The Influence of Selection for Ethanol Withdrawal Severity on Traits Associated With Ethanol Self-Administration and Reinforcement

Authors

  • Matthew M. Ford,

    1. From the Department of Behavioral Neuroscience (MMF, AMF, AMJA, JCC, GPM, DAF), Oregon Health & Science University; and Portland Alcohol Research Center (AMF, JCC, DAF), Veterans Affairs Medical Center, Portland, Oregon.
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  • Andrea M. Fretwell,

    1. From the Department of Behavioral Neuroscience (MMF, AMF, AMJA, JCC, GPM, DAF), Oregon Health & Science University; and Portland Alcohol Research Center (AMF, JCC, DAF), Veterans Affairs Medical Center, Portland, Oregon.
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  • Allison M. J. Anacker,

    1. From the Department of Behavioral Neuroscience (MMF, AMF, AMJA, JCC, GPM, DAF), Oregon Health & Science University; and Portland Alcohol Research Center (AMF, JCC, DAF), Veterans Affairs Medical Center, Portland, Oregon.
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  • John C. Crabbe,

    1. From the Department of Behavioral Neuroscience (MMF, AMF, AMJA, JCC, GPM, DAF), Oregon Health & Science University; and Portland Alcohol Research Center (AMF, JCC, DAF), Veterans Affairs Medical Center, Portland, Oregon.
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  • Gregory P. Mark,

    1. From the Department of Behavioral Neuroscience (MMF, AMF, AMJA, JCC, GPM, DAF), Oregon Health & Science University; and Portland Alcohol Research Center (AMF, JCC, DAF), Veterans Affairs Medical Center, Portland, Oregon.
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  • Deborah A. Finn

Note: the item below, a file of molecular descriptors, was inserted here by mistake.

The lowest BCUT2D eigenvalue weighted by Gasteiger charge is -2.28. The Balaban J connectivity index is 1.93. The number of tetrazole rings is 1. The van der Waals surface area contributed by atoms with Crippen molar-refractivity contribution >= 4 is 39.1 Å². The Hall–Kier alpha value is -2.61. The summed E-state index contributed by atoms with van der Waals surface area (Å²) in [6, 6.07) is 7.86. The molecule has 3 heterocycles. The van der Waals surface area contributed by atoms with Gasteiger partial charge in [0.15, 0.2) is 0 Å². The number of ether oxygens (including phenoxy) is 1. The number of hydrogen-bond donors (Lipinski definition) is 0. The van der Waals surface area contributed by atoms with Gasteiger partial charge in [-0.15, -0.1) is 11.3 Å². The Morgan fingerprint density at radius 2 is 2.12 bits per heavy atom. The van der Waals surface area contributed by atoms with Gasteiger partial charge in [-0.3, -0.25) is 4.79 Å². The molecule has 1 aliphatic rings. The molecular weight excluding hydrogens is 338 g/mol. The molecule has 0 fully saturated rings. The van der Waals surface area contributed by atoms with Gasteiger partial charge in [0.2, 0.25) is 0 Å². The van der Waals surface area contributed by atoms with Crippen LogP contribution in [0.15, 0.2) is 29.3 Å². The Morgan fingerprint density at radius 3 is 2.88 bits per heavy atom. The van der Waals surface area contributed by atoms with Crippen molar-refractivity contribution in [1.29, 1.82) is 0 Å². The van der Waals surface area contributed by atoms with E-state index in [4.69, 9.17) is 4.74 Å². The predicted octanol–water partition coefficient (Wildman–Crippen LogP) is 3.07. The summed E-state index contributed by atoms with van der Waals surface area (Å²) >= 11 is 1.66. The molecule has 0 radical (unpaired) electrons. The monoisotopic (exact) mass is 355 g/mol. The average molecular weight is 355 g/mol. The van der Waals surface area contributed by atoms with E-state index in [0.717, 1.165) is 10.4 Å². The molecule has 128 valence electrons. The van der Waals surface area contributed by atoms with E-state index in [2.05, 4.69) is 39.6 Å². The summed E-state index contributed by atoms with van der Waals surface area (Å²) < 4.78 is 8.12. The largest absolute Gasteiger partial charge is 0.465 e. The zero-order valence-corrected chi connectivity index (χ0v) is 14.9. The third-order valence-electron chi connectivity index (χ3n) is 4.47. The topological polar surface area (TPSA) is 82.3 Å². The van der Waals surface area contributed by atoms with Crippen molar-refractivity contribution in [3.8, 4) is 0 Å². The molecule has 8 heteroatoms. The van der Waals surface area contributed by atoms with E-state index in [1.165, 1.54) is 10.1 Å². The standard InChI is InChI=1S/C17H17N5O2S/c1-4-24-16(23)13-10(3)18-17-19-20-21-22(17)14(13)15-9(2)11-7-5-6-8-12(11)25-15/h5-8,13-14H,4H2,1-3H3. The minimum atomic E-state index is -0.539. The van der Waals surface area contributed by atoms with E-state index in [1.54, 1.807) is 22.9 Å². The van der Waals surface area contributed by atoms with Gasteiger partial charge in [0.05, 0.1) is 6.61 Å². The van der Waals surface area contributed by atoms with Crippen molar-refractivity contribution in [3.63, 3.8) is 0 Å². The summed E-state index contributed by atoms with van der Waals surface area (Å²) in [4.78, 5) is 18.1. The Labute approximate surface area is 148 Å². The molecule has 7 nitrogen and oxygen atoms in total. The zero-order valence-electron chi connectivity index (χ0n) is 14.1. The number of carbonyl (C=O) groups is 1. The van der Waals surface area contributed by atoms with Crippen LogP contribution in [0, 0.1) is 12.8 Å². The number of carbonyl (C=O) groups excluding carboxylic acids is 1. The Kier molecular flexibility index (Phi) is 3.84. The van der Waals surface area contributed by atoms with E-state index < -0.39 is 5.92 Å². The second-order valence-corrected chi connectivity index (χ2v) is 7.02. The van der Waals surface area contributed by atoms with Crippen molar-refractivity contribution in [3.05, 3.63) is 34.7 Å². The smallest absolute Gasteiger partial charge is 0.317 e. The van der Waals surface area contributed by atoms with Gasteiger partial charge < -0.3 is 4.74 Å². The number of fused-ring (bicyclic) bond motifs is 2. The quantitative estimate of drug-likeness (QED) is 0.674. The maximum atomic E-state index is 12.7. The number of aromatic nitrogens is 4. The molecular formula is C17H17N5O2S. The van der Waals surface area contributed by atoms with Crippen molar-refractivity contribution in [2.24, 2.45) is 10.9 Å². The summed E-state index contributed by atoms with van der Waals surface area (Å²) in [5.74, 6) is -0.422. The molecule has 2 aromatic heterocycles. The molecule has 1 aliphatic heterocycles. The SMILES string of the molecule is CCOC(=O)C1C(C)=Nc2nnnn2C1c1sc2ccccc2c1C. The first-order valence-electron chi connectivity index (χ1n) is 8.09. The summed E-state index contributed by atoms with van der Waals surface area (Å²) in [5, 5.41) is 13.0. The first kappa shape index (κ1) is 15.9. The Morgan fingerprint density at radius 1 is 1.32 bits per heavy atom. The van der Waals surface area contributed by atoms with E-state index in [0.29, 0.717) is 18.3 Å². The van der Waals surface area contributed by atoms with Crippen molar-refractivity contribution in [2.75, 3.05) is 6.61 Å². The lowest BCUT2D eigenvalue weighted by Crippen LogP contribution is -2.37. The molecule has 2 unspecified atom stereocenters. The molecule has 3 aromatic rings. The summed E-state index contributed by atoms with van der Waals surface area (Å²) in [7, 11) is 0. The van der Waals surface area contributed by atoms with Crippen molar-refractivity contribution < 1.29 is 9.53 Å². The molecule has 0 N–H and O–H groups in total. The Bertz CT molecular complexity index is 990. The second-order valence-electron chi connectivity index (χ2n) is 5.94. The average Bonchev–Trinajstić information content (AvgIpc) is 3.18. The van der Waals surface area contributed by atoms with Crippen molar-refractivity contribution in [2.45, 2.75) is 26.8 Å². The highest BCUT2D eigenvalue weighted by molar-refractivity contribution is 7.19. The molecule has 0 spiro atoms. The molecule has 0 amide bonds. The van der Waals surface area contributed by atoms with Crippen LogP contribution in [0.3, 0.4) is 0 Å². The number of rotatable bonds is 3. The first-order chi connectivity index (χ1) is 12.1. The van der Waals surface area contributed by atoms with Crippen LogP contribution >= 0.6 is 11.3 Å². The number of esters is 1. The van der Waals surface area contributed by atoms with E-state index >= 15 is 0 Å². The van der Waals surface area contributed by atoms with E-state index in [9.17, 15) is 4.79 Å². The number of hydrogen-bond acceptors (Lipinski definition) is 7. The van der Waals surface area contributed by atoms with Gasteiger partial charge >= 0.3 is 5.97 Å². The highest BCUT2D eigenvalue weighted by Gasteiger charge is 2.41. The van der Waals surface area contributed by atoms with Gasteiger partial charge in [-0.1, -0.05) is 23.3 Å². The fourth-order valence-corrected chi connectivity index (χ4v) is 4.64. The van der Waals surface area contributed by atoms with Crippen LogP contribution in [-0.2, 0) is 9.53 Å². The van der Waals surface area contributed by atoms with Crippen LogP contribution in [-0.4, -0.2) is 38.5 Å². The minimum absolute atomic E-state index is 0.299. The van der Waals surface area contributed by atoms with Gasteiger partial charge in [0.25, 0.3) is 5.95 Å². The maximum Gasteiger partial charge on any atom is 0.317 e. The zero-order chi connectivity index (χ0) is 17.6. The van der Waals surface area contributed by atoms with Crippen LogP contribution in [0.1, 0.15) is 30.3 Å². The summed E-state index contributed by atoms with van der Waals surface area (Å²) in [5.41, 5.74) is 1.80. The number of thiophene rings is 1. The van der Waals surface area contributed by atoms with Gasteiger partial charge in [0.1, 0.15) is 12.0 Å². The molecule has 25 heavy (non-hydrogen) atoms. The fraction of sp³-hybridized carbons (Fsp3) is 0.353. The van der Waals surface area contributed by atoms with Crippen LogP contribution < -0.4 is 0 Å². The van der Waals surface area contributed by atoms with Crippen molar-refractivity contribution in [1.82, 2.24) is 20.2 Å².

1. From the Department of Behavioral Neuroscience (MMF, AMF, AMJA, JCC, GPM, DAF), Oregon Health & Science University; and Portland Alcohol Research Center (AMF, JCC, DAF), Veterans Affairs Medical Center, Portland, Oregon.
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Reprint requests: Matthew M. Ford, PhD, Department of Behavioral Neuroscience (L-470), Oregon Health & Science University, 3181 SW Sam Jackson Park Road, Portland, OR 97239-3098; Tel.: 503-346-0050; Fax: 503-494-6877; E-mail: fordma@ohsu.edu.

Abstract

Background:  Several meta-analyses indicate that there is an inverse genetic correlation between ethanol preference drinking and ethanol withdrawal severity, but limited work has characterized ethanol consumption in 1 genetic animal model, the Withdrawal Seizure-Prone (WSP) and-Resistant (WSR) mouse lines selected for severe or mild ethanol withdrawal, respectively.

Methods:  We determined whether line differences existed in: (i) operant self-administration of ethanol during sucrose fading and under different schedules of reinforcement, followed by extinction and reinstatement of responding with conditioned cues and (ii) home cage drinking of sweetened ethanol and the development of an alcohol deprivation effect (ADE).

Results:  Withdrawal Seizure-Prone-1 mice consumed more ethanol than WSR-1 mice under a fixed ratio (FR)-4 schedule as ethanol was faded into the sucrose solution, but this line difference dissipated as the sucrose was faded out to yield an unadulterated 10% v/v ethanol solution. In contrast, WSR-1 mice consumed more ethanol than WSP-1 mice when a schedule was imposed that procedurally separated appetitive and consummatory behaviors. After both lines achieved the extinction criterion, reinstatement was serially evaluated following oral ethanol priming, light cue presentation, and a combination of the 2 cues. The light cue produced maximal reinstatement of responding in WSP-1 mice, whereas the combined cue was required to produce maximal reinstatement of responding in WSR-1 mice. There was no line difference in the home cage consumption of a sweetened ethanol solution over a period of 1 month. Following a 2-week period of abstinence, neither line developed an ADE.

Conclusions:  Although some line differences in ethanol self-administration and reinstatement were identified between WSP-1 and WSR-1 mice, the absence of consistent divergence suggests that the genes underlying these behaviors do not reliably overlap with those that govern withdrawal severity.

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